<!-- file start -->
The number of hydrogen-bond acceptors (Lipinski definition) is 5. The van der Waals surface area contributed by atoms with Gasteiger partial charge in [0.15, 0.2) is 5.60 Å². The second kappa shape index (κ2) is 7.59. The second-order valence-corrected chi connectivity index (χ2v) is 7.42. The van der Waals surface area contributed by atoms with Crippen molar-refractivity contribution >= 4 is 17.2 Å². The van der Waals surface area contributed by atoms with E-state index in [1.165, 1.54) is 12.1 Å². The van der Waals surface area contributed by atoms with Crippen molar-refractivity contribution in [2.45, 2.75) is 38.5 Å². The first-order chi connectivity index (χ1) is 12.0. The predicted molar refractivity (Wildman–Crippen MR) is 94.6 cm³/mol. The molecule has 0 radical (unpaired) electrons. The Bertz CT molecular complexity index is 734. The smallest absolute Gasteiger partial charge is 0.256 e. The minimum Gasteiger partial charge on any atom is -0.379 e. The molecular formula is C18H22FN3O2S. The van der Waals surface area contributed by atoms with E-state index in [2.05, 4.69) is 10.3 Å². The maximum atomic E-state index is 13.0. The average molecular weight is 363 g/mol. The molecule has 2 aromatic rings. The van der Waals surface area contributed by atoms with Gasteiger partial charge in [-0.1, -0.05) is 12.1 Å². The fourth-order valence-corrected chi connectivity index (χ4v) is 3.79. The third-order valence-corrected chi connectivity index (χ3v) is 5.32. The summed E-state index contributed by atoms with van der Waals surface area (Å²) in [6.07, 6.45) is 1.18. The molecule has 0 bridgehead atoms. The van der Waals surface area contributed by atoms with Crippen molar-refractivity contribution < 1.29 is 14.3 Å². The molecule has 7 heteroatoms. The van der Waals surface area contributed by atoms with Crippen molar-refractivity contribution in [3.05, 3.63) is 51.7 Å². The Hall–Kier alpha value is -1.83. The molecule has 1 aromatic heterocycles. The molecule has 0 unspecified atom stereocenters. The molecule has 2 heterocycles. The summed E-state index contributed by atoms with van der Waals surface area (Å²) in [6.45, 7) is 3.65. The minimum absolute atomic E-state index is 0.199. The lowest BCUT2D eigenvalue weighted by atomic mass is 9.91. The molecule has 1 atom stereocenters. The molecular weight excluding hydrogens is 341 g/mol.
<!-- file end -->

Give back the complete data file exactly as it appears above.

The number of hydrogen-bond acceptors (Lipinski definition) is 5. The van der Waals surface area contributed by atoms with Gasteiger partial charge in [0.15, 0.2) is 5.60 Å². The second kappa shape index (κ2) is 7.59. The second-order valence-corrected chi connectivity index (χ2v) is 7.42. The van der Waals surface area contributed by atoms with Crippen molar-refractivity contribution >= 4 is 17.2 Å². The van der Waals surface area contributed by atoms with E-state index in [1.165, 1.54) is 12.1 Å². The van der Waals surface area contributed by atoms with Crippen molar-refractivity contribution in [2.45, 2.75) is 38.5 Å². The first-order chi connectivity index (χ1) is 12.0. The predicted molar refractivity (Wildman–Crippen MR) is 94.6 cm³/mol. The molecule has 0 radical (unpaired) electrons. The Bertz CT molecular complexity index is 734. The smallest absolute Gasteiger partial charge is 0.256 e. The minimum Gasteiger partial charge on any atom is -0.379 e. The molecular formula is C18H22FN3O2S. The van der Waals surface area contributed by atoms with E-state index in [2.05, 4.69) is 10.3 Å². The maximum atomic E-state index is 13.0. The average molecular weight is 363 g/mol. The molecule has 2 aromatic rings. The van der Waals surface area contributed by atoms with Gasteiger partial charge in [-0.1, -0.05) is 12.1 Å². The fourth-order valence-corrected chi connectivity index (χ4v) is 3.79. The third-order valence-corrected chi connectivity index (χ3v) is 5.32. The summed E-state index contributed by atoms with van der Waals surface area (Å²) in [6.07, 6.45) is 1.18. The molecule has 0 bridgehead atoms. The van der Waals surface area contributed by atoms with Crippen molar-refractivity contribution < 1.29 is 14.3 Å². The molecule has 7 heteroatoms. The van der Waals surface area contributed by atoms with Crippen molar-refractivity contribution in [3.05, 3.63) is 51.7 Å². The Hall–Kier alpha value is -1.83. The molecule has 1 aromatic heterocycles. The molecule has 0 unspecified atom stereocenters. The molecule has 2 heterocycles. The summed E-state index contributed by atoms with van der Waals surface area (Å²) in [6.45, 7) is 3.65. The minimum absolute atomic E-state index is 0.199. The lowest BCUT2D eigenvalue weighted by atomic mass is 9.91. The molecule has 1 atom stereocenters. The molecular weight excluding hydrogens is 341 g/mol.